We evaluated carotid lesion with stenosis with a symptomatic carotid stenosis of > 70% or an asymptomatic carotid stenosis of > 60% assessed with angiography, as recommended by the North American Symptomatic Carotid Endarterectomy Trial collaborators . In IBS analysis, relative unstable component area (%UCA: area of intra-plaque hemorrhage and lipid pool / area of plaque) were automatically measured in each plaque by computer software (T3D, Fortner Research LLC, Sterling, Virginia). IN MRI analysis, we calculated the ratio of the signal intensity of carotid plaques to that of sternocleidomastoid muscle and defined this as the signal intensity ratio (SIR). We assessed newly appearing ipsilateral silent ischemic lesions (NISIL) detected by diffusion-weighted magnetic resonance imaging (DWI) before and after CAS. At the same time, we performed quantitative analysis of plaque characteristics using IBS ultrasound and BB-MRI before CAS in all patients.
After CAS, DWI showed 94 silent ischemic lesions in 19 patients (38%) (diffusion positive group; P group). There were no differences in baseline patient characteristics between the P group and diffusion negative group (N group). In the P group, %UCA analyzed by IBS was significantly higher than in the N group (60.2 ± 23.4% and 35.3 ± 19.2%, respectively, p<0.001). Also, the SIR of most stenotic lesions of carotid plaques analyzed by T1WI of BB-MRI was significantly higher in the P group than in the N group (1.40 ± 0.19 and 1.18 ± 0.25, respectively, p<0.01) (Figure 3). In multivariate logistic regression analysis, the independent predictors of NISIL were SIR (p = 0.030), the CRP level (p = 0.041) and the %UCA measured by IBS (p = 0.049). In the analysis of receiver operating characteristic curves, 50% of the %UCA measured by IBS analysis and an SIR of 1.25 measured by BB-MRI analysis were determined as the most reliable cutoff values for predicting NISIL. Using these cutoff values, the respective positive and negative predictive values were 76% and 82% in the IBS analysis and 62% and 88% in the BB-MRI analysis.
5. Plaque feature of the internal carotid plaques evaluated by optical coherence tomography
Recently, intravascular optical coherence tomography (OCT) provides high-resolution, cross-sectional images of tissue in situ and has an axial resolution of 10 µm and a lateral resolution of 20 µm [17, 18]. The OCT images of human coronary atherosclerotic plaques obtained in vivo provide additional, more detailed structural information than intravascular ultrasound .
By applying this technique to carotid plaques, we previously reported the first case of cerebral infarction due to plaque rupture that could be visualized by OCT in the internal carotid artery . An 83-year old male was admitted to our hospital due to newly developed motor weakness of the left hand. MRI-DWI showed multiple high intensity spots in the territory of the middle cerebral artery, and an initial MRA revealed significant stenosis at the origin of the right internal carotid artery. After angiography, a 9-F guiding catheter with an occlusion balloon was navigated to the right common carotid artery and a guidewire with an occlusion balloon (Guardwire, Medtronic Japan Co., Ltd., Tokyo, Japan) was introduced into the external carotid artery. Carotid angiography revealed apparent changes of the wall morphology of the stenotic site, suggesting an enlargement of intraluminal thrombus (Figure 4), which is considered a risk factor for stenting. To confirm the presence of intraluminal thrombus, the stenotic site was imaged with OCT (Image Wire, Light-lab imaging, Goodman, Co, Ltd, Nagoya, Japan) using an automatic pull-back device from the distal portion at 1 mm/s. OCT clearly revealed an intraluminal thrombus (Figure 4-C), and a tear of a fibrous cap with ulceration at the more proximal internal carotid artery. Carotid artery stenting was cancelled due to enlarged thrombus being considered a high risk factor, and carotid endarterectomy was performed the next day. The specimen obtained during endarterectomy showed soft plaque and intraluminal thrombus which coincided with OCT findings performed preoperatively (Figure 4-E, F).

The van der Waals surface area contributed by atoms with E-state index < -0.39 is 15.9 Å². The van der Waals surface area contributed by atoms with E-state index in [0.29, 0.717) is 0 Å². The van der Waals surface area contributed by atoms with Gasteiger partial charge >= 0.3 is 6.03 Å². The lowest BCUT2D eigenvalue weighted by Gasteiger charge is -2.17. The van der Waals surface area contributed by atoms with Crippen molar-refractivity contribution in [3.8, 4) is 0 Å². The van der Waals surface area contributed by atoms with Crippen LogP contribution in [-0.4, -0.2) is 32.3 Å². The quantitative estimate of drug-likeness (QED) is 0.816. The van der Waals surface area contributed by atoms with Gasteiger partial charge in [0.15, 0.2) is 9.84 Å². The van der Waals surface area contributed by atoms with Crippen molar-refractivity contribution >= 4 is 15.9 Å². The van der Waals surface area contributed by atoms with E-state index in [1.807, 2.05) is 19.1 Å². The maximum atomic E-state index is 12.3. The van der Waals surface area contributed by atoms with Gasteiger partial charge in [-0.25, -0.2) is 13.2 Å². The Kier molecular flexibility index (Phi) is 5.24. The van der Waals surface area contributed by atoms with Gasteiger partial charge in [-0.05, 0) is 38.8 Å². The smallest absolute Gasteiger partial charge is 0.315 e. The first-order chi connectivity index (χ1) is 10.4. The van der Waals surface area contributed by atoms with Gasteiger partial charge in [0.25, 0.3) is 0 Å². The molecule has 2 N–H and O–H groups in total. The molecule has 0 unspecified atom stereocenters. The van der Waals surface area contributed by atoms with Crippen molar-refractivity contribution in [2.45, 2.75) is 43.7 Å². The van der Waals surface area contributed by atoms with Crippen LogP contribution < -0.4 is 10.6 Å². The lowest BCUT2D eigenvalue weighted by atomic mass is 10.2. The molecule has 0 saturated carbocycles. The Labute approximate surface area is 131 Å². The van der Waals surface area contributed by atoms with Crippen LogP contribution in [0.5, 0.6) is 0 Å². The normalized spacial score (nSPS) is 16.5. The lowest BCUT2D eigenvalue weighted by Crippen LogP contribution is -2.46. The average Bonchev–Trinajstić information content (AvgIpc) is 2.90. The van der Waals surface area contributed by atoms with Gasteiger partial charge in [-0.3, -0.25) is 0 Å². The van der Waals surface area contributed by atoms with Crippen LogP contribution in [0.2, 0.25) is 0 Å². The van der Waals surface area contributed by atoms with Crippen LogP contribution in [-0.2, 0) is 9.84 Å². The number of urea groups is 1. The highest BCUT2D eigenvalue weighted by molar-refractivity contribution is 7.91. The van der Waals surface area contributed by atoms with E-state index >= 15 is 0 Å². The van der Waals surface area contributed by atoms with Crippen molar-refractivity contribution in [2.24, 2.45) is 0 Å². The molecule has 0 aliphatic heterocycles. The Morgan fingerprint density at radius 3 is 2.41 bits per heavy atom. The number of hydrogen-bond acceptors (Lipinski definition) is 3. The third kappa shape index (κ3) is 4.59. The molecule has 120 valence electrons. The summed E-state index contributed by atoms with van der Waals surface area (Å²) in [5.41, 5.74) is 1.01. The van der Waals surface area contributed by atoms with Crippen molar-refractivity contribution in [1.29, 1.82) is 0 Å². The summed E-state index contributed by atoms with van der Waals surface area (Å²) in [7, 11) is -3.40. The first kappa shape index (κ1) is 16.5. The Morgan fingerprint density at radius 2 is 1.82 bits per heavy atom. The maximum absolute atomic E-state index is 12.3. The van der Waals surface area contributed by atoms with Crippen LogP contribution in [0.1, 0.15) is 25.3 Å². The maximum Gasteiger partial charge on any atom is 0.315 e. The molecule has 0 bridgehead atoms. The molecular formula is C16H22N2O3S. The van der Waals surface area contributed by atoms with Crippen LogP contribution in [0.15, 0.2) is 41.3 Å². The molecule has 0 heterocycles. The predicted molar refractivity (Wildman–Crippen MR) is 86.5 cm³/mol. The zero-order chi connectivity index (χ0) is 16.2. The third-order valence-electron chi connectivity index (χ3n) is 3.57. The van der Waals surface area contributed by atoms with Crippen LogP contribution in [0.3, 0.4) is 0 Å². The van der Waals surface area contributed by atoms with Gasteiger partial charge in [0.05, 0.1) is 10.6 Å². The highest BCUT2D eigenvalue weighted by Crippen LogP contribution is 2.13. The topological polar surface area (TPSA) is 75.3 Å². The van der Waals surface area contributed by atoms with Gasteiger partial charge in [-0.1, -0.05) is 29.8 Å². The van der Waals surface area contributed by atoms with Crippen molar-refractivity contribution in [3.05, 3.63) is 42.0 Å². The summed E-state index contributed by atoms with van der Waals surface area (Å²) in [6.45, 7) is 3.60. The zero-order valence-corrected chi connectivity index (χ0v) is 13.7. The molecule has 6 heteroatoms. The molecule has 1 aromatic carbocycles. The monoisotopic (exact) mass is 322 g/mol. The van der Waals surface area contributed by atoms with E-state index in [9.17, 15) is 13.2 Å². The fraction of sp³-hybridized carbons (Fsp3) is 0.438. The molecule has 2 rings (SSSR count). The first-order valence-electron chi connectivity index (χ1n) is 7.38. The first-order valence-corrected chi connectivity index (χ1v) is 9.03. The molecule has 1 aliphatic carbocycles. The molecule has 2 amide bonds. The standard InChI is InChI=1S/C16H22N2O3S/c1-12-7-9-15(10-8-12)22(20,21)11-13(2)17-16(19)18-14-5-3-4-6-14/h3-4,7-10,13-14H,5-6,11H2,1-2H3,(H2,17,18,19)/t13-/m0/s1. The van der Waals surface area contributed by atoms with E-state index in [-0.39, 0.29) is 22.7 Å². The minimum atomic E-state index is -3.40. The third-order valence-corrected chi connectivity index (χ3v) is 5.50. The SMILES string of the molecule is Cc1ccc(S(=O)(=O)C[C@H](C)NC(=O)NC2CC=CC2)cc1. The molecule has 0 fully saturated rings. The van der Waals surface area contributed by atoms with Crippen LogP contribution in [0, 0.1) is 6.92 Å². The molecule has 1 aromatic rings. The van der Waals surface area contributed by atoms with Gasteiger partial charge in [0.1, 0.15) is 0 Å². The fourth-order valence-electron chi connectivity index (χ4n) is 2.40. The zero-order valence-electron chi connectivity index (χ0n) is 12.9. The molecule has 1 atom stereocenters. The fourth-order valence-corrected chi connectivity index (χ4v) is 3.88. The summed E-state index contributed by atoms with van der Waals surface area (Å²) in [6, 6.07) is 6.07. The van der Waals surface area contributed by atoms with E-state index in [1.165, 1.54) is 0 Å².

6. Assessment of arterial medial characteristics in carotid arteries using integrated backscatter ultrasound
In general, atherosclerotic changes consist of two components: atherosis and sclerosis. According to a pathological study, these changes are recognized as thickening of intima-media thickness (IMT) which is associated with structural atheromatous changes and decreased extensibility which is associated with functional sclerotic changes in elastic and collagen fibers. There are several ultrasound parameters to evaluate atherosclerosis, such as IMT, which is associated with atheromatous plaque formations and stiffness ß, which are associated with decreased extensibility of the arterial wall. IMT measurement is widely performed for the detection of atheromatous lesions and associated with age and coronary risk factors [21, 22]. However, IMT is not always associated with the severity of arterial sclerosis in patients with hypertension . This may be due to the degenerative changes in the medial smooth muscle cells and variably increased amount of elastin and collagen in hypertensive vessels .
The elasticity of major arteries is also affected by cardiovascular risk factors such as hypertension, hyperlipidemia, diabetes and aging. Stiffness ß, which was defined by Hayashi et al was found to be independent of blood pressure in the physiological range and associated with the severity of coronary atherosclerosis [25-27]. An increase in arterial stiffness has been reported as an early sign of atherosclerosis . Therefore, it is very important to evaluate arterial sclerosis non-invasively. We showed that IBS values of carotid media were correlated with the stiffness of carotid arteries, and those were also correlated with elastic fiber fragmentation index (Figure 5) .
Recently, many techniques for the tissue characterization of human carotid arteries have been established. IBS, MRI and OCT are promising techniques to assess the degree of atherosclerotic lesions in carotid artery and predict cerebrovascular disease.
Polak JF, Shemanski L, O'Leary DH, Lefkowitz D, Price TR, Savage PJ, Brant WE, Reid C. Hypoechoic plaque at US of the carotid artery: An independent risk factor for incident stroke in adults aged 65 years or older. The Cardiovascular Health Study. Radiology 1998;208:649–654.